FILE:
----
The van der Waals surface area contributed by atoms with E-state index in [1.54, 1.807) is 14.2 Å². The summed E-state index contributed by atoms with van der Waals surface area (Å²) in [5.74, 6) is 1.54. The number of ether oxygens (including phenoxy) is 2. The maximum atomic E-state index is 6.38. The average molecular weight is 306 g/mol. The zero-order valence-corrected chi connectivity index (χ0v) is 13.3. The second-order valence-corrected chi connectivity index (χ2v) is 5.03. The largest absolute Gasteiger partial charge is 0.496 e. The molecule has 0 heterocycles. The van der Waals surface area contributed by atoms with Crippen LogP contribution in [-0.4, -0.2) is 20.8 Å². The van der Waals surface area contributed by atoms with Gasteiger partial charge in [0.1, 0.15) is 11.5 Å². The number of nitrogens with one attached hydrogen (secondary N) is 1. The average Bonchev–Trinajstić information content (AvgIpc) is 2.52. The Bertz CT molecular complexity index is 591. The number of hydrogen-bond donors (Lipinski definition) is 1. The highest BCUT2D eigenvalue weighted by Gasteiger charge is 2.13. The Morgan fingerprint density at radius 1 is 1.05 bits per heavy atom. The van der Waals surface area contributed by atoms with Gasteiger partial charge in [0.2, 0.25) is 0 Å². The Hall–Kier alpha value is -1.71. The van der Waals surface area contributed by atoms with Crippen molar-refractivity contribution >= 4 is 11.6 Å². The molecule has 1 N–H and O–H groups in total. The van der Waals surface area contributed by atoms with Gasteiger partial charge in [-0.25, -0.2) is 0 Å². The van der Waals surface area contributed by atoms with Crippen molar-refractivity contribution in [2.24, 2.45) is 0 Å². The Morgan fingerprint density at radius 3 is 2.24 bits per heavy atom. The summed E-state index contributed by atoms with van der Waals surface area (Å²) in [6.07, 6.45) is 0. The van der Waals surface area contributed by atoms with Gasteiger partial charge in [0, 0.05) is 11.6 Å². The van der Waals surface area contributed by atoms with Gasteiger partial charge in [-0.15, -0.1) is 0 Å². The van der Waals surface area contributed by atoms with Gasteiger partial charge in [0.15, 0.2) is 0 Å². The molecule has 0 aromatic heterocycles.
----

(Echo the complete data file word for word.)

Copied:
The van der Waals surface area contributed by atoms with E-state index in [1.54, 1.807) is 14.2 Å². The summed E-state index contributed by atoms with van der Waals surface area (Å²) in [5.74, 6) is 1.54. The number of ether oxygens (including phenoxy) is 2. The maximum atomic E-state index is 6.38. The average molecular weight is 306 g/mol. The zero-order valence-corrected chi connectivity index (χ0v) is 13.3. The second-order valence-corrected chi connectivity index (χ2v) is 5.03. The largest absolute Gasteiger partial charge is 0.496 e. The molecule has 0 heterocycles. The van der Waals surface area contributed by atoms with Crippen LogP contribution in [-0.4, -0.2) is 20.8 Å². The van der Waals surface area contributed by atoms with Gasteiger partial charge in [0.1, 0.15) is 11.5 Å². The number of nitrogens with one attached hydrogen (secondary N) is 1. The average Bonchev–Trinajstić information content (AvgIpc) is 2.52. The Bertz CT molecular complexity index is 591. The number of hydrogen-bond donors (Lipinski definition) is 1. The highest BCUT2D eigenvalue weighted by Gasteiger charge is 2.13. The Morgan fingerprint density at radius 1 is 1.05 bits per heavy atom. The van der Waals surface area contributed by atoms with Gasteiger partial charge in [0.2, 0.25) is 0 Å². The Hall–Kier alpha value is -1.71. The van der Waals surface area contributed by atoms with Crippen molar-refractivity contribution >= 4 is 11.6 Å². The molecule has 1 N–H and O–H groups in total. The van der Waals surface area contributed by atoms with Gasteiger partial charge in [-0.25, -0.2) is 0 Å². The van der Waals surface area contributed by atoms with Crippen molar-refractivity contribution in [2.24, 2.45) is 0 Å². The Morgan fingerprint density at radius 3 is 2.24 bits per heavy atom. The summed E-state index contributed by atoms with van der Waals surface area (Å²) in [6.07, 6.45) is 0. The van der Waals surface area contributed by atoms with Gasteiger partial charge in [0, 0.05) is 11.6 Å². The van der Waals surface area contributed by atoms with Gasteiger partial charge in [-0.15, -0.1) is 0 Å². The van der Waals surface area contributed by atoms with Gasteiger partial charge in [0.15, 0.2) is 0 Å². The molecule has 0 aromatic heterocycles.